Democratic Plan to Give Feds Leave for Election Work Draws McConnell’s Ire
Senate majority leader also blasts making Election Day a national holiday, saying "bureaucrats" don’t need another vacation day.
The top Republican in Congress blasted Democrats’ No. 1 legislative priority, calling their bill to reform elections and increase voting access a “power grab” because of the new perks it provides to federal employees.
The 2019 For the People Act (H.R. 1) would, among an array of other changes, make Election Day a federal holiday and enable federal workers to take up to six days each year to serve as a poll worker and receive training for that job. Senate Majority Leader Mitch McConnell took issue with both of those provisions, alleging that feds would use their new responsibilities nefariously.
“Democrats also want taxpayers on the hook for generous new benefits for federal bureaucrats and government employees,” McConnell said on the Senate floor on Wednesday. “Their bill would make Election Day a new paid holiday for government workers and create an additional brand new paid leave benefit for up to six days for any federal bureaucrat who decides they'd like to hang out at the polls during an election. Just what America needs, another paid holiday and a bunch of government workers being paid to go out and work.”
McConnell went on to say that Democrats were pushing the new leave category, which would be limited strictly to poll worker activities, to enable feds to work on their campaigns.
“This is the Democrat plan to restore democracy?” he asked. “A brand-new week of paid vacation for every federal employee who would like to hover around while you cast your ballot?”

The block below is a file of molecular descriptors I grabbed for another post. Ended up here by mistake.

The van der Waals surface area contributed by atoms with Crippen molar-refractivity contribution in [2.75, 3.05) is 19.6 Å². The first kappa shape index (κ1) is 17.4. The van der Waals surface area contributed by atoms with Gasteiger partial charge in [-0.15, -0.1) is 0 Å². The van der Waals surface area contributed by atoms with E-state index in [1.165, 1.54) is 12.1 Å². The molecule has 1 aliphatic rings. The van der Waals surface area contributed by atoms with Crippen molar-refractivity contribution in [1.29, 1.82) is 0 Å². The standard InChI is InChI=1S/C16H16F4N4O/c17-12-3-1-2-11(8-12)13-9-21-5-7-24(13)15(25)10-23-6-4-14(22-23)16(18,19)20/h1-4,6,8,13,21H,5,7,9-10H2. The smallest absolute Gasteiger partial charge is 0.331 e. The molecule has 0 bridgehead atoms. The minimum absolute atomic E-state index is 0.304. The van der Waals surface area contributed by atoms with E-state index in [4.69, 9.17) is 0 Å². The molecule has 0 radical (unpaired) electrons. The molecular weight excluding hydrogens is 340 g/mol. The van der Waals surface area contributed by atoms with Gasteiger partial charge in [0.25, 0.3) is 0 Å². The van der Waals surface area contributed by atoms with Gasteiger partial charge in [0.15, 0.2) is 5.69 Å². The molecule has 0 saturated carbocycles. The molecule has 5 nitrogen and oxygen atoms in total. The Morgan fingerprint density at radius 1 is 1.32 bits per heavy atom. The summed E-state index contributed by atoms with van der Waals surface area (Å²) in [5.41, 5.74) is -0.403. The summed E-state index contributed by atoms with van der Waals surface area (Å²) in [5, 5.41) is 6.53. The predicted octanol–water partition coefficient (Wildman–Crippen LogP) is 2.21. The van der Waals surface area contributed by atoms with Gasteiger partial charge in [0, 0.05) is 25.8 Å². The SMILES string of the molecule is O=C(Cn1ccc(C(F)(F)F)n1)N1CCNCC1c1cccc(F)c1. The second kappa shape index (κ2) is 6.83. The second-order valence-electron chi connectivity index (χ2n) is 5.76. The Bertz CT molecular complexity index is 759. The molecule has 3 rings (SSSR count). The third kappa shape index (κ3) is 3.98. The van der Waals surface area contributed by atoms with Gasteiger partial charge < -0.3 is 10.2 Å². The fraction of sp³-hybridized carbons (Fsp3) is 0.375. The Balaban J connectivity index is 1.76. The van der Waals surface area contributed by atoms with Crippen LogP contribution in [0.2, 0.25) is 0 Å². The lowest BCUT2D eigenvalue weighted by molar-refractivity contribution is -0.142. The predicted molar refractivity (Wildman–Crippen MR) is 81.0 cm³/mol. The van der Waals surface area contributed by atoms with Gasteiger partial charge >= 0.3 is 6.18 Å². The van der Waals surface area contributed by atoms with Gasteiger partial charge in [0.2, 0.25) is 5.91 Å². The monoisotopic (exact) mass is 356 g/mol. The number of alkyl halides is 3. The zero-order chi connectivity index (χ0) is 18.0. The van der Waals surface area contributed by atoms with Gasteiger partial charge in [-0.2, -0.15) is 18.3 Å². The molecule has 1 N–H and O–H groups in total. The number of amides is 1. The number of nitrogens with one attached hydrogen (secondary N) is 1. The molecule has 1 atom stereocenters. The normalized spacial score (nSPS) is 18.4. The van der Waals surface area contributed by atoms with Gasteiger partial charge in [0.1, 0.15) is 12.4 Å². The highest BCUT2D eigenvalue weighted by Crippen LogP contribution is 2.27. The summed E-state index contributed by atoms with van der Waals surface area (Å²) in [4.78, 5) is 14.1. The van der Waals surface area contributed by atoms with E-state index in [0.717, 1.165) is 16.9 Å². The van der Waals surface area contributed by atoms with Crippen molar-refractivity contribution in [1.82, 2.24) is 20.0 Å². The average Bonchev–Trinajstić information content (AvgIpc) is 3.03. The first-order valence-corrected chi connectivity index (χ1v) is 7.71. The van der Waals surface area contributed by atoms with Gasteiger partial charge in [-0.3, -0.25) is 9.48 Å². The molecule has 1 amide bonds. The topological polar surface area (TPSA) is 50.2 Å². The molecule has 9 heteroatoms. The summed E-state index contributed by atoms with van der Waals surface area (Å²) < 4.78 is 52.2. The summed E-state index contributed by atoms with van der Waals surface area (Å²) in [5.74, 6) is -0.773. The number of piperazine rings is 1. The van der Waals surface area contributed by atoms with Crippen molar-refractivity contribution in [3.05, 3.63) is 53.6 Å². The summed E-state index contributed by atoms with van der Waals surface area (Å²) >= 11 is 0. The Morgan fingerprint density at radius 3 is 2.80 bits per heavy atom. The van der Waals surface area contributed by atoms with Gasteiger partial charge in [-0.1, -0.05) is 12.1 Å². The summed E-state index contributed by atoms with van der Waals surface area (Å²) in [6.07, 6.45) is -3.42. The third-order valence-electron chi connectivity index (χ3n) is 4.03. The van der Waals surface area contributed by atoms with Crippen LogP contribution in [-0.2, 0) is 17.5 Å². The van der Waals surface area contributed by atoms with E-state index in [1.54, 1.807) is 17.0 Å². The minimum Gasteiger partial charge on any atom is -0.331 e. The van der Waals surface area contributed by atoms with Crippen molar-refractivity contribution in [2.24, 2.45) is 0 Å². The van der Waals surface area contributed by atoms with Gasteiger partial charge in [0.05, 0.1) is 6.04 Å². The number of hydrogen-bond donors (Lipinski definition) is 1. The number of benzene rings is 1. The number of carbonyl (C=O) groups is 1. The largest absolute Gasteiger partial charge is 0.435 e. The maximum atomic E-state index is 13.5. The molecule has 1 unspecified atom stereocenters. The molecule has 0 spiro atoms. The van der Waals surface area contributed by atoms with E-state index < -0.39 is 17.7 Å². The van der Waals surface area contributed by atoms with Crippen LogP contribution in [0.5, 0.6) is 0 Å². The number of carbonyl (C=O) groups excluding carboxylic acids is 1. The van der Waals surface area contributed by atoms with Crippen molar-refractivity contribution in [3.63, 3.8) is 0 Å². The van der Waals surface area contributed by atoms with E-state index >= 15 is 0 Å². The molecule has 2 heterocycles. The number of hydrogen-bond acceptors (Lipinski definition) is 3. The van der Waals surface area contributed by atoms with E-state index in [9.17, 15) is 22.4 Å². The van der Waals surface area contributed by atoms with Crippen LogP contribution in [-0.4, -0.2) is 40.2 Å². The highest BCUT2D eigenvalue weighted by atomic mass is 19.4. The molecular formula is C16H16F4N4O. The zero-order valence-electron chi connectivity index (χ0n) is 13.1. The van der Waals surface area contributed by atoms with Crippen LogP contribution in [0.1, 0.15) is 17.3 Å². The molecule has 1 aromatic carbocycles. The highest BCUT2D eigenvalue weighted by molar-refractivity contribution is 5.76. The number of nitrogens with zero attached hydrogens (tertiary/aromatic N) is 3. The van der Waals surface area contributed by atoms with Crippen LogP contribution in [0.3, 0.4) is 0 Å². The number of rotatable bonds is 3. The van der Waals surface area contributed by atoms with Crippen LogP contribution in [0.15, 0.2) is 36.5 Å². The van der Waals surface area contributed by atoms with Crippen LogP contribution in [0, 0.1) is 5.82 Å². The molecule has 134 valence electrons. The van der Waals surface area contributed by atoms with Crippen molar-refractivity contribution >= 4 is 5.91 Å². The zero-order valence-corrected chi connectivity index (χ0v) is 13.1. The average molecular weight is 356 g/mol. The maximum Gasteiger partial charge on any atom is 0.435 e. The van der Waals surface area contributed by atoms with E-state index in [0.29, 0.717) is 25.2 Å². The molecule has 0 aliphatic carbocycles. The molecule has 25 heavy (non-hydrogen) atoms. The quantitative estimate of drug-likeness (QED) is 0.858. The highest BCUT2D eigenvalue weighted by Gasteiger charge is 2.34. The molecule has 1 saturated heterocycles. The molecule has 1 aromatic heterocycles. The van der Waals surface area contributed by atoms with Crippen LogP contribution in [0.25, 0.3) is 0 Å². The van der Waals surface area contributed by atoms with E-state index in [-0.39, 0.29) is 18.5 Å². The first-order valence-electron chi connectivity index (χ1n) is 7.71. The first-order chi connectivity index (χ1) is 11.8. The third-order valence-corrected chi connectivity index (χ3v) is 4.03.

Agencies have come under fire for election-related leave in the past. Postmaster General Megan Brennan announced in 2017 that U.S. Postal Service employees could no longer take unpaid time off to campaign for political candidates following an independent investigation that found the mailing agency engaged in “systemic violations” of the Hatch Act that led to an “institutional bias” in favor of certain candidates. That law prohibits federal employees from engaging in certain political activity while on the clock or in an official capacity.
The Office of Special Counsel reported the Hatch Act violations after the USPS inspector general found the agency spent $90,000 on overtime to cover for employees who took time off to campaign in advance of the 2016 election. A third-party arbitrator ruled last year, however, that USPS must rescind the policy in advance of the 2018 midterms because it violated USPS’ collective bargaining agreement.
The new legislation does not create any new leave for campaign activity, however.
The legislation would place new restrictions on federal workers before, during and after their government service, with special obligations for senior officials and the president. All federal employees would face a ban on using their official positions to participate in matters related to their former employers. Violators would face fines and one-to-five years in prison.
Contracting officers at federal agencies would face a two-year ban on receiving any compensation from companies to which they played a role in awarding a federal contract. That would double the current cooling-off period, as well as add any affiliates and subcontractors associated with those companies. Procurement officials would also have to report any job offers their relatives receive from companies to which they have awarded contracts. Employees would face a two-year ban on any involvement with contracts involving former employers.